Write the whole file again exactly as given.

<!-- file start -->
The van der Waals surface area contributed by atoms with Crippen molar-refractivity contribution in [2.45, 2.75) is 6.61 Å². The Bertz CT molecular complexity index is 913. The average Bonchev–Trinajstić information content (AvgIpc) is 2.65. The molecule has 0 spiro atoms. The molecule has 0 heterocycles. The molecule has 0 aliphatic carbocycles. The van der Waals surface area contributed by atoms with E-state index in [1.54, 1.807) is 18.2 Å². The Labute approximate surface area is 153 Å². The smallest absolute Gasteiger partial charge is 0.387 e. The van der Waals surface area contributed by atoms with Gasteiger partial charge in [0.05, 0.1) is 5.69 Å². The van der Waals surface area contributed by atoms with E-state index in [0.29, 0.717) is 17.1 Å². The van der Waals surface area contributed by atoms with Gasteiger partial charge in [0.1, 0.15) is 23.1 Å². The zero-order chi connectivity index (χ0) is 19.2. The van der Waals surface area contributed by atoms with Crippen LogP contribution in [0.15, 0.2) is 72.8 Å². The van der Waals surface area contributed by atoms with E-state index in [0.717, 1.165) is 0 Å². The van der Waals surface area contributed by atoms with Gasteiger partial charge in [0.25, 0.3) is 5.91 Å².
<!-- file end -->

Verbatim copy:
The van der Waals surface area contributed by atoms with Crippen molar-refractivity contribution in [2.45, 2.75) is 6.61 Å². The Bertz CT molecular complexity index is 913. The average Bonchev–Trinajstić information content (AvgIpc) is 2.65. The molecule has 0 spiro atoms. The molecule has 0 heterocycles. The molecule has 0 aliphatic carbocycles. The van der Waals surface area contributed by atoms with E-state index in [1.54, 1.807) is 18.2 Å². The Labute approximate surface area is 153 Å². The smallest absolute Gasteiger partial charge is 0.387 e. The van der Waals surface area contributed by atoms with Gasteiger partial charge in [0.05, 0.1) is 5.69 Å². The van der Waals surface area contributed by atoms with E-state index in [0.29, 0.717) is 17.1 Å². The van der Waals surface area contributed by atoms with Gasteiger partial charge in [0.1, 0.15) is 23.1 Å². The zero-order chi connectivity index (χ0) is 19.2. The van der Waals surface area contributed by atoms with Crippen LogP contribution in [0.15, 0.2) is 72.8 Å². The van der Waals surface area contributed by atoms with E-state index in [0.717, 1.165) is 0 Å². The van der Waals surface area contributed by atoms with Gasteiger partial charge in [0.25, 0.3) is 5.91 Å².